Felicia Shafiq the famous sitting volleyball superstar has also been a victor of a fatal disease that claimed both her legs.
The deepest force of our character is revealed when the moment of desperation comes. Felicia’s was no different but what made her so inspiring was her response to this excruciating moment. Instead of getting scared, the girl in turn, showed her insuperable character and faced the darkest reality of her life with courage and patience.
The 36-year-old Felicia spent the first 12 years of her life in Fiji.
She was born to a maidservant and some of her earliest memories include being the little helper to her mother who worked as a maid.
I still remember my mom working very hard to make ends meet – but only had lots of love, hugs, and kisses, to give.
But later her mother progressed to become a clerk in a car dealership and repair shop, and then took the leap to move to the US in search of better opportunities.
When Felicia was aptly educated, she started working as a part-time consultant in an IT company.
She bagged her first full-time job at Cisco Systems and later moved to Canada looking to explore new avenues.
During her pursuit, she suddenly crossed paths with SAP, hich eventually changed her life forever.
Starting there as a Support Engineer in the Product Support group, she found her first friends who were almost like a family in the course of her stint.
And, it’s through SAP again that she got introduced to volleyball.
As her career progressed, her passion for the sport increased as well.
But as they say, sweetness is volatile.
In February 2011, Felicia got sick from pneumococcal pneumonia and streptococcus, which led to her blood poisoning and septic shock, and she had to be put on life support.
The doctors were not able to determine the cause of her illness.
And as her disease progressed, her mother was asked to prepare for the funeral, because the doctors had already given up hope.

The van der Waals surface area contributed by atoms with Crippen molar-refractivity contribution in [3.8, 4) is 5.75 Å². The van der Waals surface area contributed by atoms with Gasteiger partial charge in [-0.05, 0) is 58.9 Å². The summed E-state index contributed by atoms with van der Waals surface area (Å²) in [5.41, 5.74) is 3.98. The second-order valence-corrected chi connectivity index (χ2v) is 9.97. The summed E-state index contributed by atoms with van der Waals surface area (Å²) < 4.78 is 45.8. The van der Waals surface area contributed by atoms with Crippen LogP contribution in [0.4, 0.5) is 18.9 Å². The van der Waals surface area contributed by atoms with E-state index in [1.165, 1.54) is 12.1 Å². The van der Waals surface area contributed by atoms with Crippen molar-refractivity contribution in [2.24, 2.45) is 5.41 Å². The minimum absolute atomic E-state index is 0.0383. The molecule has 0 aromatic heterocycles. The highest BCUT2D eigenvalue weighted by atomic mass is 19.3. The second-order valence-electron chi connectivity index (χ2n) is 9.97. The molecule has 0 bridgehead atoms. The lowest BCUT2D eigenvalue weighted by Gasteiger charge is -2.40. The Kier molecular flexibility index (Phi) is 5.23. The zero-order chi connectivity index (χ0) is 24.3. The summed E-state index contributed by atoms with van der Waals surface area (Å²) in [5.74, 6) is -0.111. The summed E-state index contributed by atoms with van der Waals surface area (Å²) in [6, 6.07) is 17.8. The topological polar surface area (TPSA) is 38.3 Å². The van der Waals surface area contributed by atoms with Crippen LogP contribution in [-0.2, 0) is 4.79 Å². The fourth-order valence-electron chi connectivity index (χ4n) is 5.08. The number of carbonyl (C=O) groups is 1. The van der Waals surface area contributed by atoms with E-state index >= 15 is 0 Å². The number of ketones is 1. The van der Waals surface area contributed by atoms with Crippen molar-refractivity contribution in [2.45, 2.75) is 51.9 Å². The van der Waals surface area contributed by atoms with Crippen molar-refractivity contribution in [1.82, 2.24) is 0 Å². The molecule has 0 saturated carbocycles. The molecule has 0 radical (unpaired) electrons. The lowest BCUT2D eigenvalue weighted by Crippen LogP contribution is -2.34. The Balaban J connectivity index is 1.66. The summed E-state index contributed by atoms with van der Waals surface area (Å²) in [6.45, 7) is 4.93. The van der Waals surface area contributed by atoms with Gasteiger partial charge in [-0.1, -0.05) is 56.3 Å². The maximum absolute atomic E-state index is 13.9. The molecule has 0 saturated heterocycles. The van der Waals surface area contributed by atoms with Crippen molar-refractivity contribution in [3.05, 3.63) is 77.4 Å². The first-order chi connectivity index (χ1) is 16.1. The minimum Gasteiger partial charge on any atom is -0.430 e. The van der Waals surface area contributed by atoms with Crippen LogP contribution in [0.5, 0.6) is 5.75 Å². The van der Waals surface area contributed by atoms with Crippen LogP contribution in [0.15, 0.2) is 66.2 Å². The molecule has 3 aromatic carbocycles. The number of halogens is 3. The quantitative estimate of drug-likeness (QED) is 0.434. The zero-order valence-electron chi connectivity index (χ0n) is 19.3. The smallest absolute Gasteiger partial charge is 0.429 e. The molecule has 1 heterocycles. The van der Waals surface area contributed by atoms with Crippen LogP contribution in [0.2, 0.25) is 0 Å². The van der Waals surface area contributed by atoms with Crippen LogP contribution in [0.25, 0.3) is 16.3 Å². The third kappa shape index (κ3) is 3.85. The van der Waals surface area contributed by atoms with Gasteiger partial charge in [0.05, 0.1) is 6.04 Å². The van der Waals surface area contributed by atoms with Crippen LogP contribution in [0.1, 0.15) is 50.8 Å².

She sat down to talk to me potentially for the last time. I was in a coma, but she told me that she loved me and that if I was in pain, it was ok to let go. And if it was possible to talk to God one last time, to tell him that my mom would be very sad and very lonely and if possible, to send me back. While I don’t remember my conversation with God, I know some miracle transpired, and I was able to defeat it and come out alive.
The doctors had asked Felicia’s loved ones to anticipate brain damage due to the illness and coma.
However, when suddenly Felicia woke up, she asked what day it was, and quickly wished her best friend happy birthday.
The room blasted out in cheers and high fives. She was alive, however, both her hands and feet were now bandaged.
My first question was what happened and why my limbs were wrapped. And my second- when I could go back to work. I faced many challenges, so many that I could write a book about them alone.
She didn’t need to build an alternate career, because her managers told her that her job was secure, and all that was needed of her was to focus on her recovery. But still, there was her passion that she always wanted to realize- Volleyball!